It is permitted for a person to deviate from the truth in a matter that threatens the peace, as it says1: ‘Joseph’s brothers saw that their father was dead, and they said: “Perhaps Joseph will hate us and then he will surely repay us all the evil that we did to him.” So they instructed that Joseph be told: “Your father gave orders before he died, saying: ‘Thus shall you say to Joseph: “O please, kindly forgive the spiteful deed of your brothers”.’ … How great is the preservation of peace, for even the Holy One Blessed Is He altered the truth for the sake of peace! For initially it is written2 that Sarah laughed to herself at the absurdity of having a child, saying: “My husband is old!” Yet later, when God related her statement to Avraham, it is written3: “Why did Sarah laugh, saying: ‘Shall I indeed bear a child, though I am old?’” (Gemara Yevamot 65b)
According to our traditional sources there are six types of situation where lying is acceptable. In other cases, we are warned to “keep far away from falsehood4”. The first instance in which we are permitted to lie is in order to make peace, as detailed above.
It is likewise permitted5 to praise a bride before the groom as being beautiful and charming, even if she is not. Apparently the value of praising a bride is more important than the value of sticking to the truth! Alternatively, the proper reaction might be to empathise with the groom from whose subjective perspective the bride is beautiful and charming in one way or another. 6
In relation to hospitality7, if one has been graciously hosted, he should not announce it in public lest many disreputable people come forward to make themselves his guests.
Regarding a tractate of Talmudic study8, if one is asked whether he is fluent in the subject matter, it is in the interests of humility to say that he is not. Alternatively, he may wish to avoid embarrassment in case he is asked questions to which he does not know the answers9.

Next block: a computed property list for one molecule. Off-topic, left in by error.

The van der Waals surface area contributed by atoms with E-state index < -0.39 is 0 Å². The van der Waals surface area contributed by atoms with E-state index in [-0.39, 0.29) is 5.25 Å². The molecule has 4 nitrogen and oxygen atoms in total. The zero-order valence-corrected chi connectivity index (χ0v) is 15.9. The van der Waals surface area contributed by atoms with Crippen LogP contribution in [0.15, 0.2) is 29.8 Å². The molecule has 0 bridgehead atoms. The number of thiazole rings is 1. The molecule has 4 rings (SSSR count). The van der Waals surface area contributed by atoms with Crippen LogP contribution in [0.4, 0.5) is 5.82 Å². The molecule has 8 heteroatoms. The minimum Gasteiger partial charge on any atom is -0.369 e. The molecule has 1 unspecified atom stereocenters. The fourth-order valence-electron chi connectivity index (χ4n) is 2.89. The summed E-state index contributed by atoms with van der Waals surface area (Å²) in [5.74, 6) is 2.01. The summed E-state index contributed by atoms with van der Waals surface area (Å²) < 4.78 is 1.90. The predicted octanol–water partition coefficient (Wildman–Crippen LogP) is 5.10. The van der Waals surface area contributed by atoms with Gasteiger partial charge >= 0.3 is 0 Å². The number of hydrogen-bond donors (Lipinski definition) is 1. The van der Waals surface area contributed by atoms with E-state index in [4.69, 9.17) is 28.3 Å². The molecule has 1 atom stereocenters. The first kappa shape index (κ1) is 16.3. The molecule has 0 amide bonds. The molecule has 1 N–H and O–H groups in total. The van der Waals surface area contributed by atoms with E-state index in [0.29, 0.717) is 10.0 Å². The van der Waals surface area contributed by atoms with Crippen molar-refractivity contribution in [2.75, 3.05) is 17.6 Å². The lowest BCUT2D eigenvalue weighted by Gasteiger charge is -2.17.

Concerning marital intimacy10, if one arrived late somewhere because of this and he is questioned as to his lateness, he should give some other reason.
The sixth scenario relates to where life is in danger11. In such a case one should tell a lie if it will result in saving life. In this context, Radak cites the examples of Avraham and Yitzchak who called their wives “my sister12” out of fear for their lives.
In conclusion, one should bear in mind that in all these cases where the Sages permitted deviation from the truth, if one can manage without lying it is certainly better not to lie10. Furthermore, one should think very carefully before applying the classic cases to apparently similar circumstances.13
1. Bereishit 50:15-17
2. Bereishit 18:12
3. Bereishit 18:13
4. Shemot 23:7
5. Gemara Ketubot 17a
6. Heard from my brother Simon Jackson
7. Gemara Arachin 16a
8. Gemara Bava Metzia 23b
9. Lechem Mishneh to Rambam, Hilchot Gezeilah V’Aveidah 14:13
10. Orchot TZadikim, The Gate of Falsehood
11. Rambam, Hilchot Yesodei HaTorah 5:1
12. Bereishit 12:13, 20:2 & 26:7
13. Gemara Sanhedrin 97a records the consequences when Rav Tavus overstepped the mark in attempting such an application. (Hagahot Rav Yaakov Emden)